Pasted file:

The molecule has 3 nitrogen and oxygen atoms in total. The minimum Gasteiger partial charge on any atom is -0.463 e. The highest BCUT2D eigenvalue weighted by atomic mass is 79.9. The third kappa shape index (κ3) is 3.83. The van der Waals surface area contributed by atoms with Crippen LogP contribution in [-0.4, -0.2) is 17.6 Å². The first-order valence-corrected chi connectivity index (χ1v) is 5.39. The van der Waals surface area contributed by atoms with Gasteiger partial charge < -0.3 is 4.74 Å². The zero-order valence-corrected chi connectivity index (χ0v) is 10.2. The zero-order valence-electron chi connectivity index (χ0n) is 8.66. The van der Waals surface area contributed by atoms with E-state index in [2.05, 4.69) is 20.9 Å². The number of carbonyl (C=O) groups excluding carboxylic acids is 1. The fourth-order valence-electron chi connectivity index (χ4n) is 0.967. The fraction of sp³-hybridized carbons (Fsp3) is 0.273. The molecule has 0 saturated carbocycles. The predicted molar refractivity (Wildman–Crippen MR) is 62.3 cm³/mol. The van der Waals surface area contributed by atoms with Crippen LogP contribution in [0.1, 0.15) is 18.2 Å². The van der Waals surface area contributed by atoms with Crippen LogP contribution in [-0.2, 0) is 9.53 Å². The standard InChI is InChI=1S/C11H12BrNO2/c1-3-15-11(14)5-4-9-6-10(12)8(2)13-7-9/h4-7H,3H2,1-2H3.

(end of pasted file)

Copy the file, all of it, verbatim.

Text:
The molecule has 3 nitrogen and oxygen atoms in total. The minimum Gasteiger partial charge on any atom is -0.463 e. The highest BCUT2D eigenvalue weighted by atomic mass is 79.9. The third kappa shape index (κ3) is 3.83. The van der Waals surface area contributed by atoms with Crippen LogP contribution in [-0.4, -0.2) is 17.6 Å². The first-order valence-corrected chi connectivity index (χ1v) is 5.39. The van der Waals surface area contributed by atoms with Gasteiger partial charge < -0.3 is 4.74 Å². The zero-order valence-corrected chi connectivity index (χ0v) is 10.2. The zero-order valence-electron chi connectivity index (χ0n) is 8.66. The van der Waals surface area contributed by atoms with E-state index in [2.05, 4.69) is 20.9 Å². The number of carbonyl (C=O) groups excluding carboxylic acids is 1. The fourth-order valence-electron chi connectivity index (χ4n) is 0.967. The fraction of sp³-hybridized carbons (Fsp3) is 0.273. The molecule has 0 saturated carbocycles. The predicted molar refractivity (Wildman–Crippen MR) is 62.3 cm³/mol. The van der Waals surface area contributed by atoms with Crippen LogP contribution in [0.1, 0.15) is 18.2 Å². The van der Waals surface area contributed by atoms with Crippen LogP contribution in [-0.2, 0) is 9.53 Å². The standard InChI is InChI=1S/C11H12BrNO2/c1-3-15-11(14)5-4-9-6-10(12)8(2)13-7-9/h4-7H,3H2,1-2H3.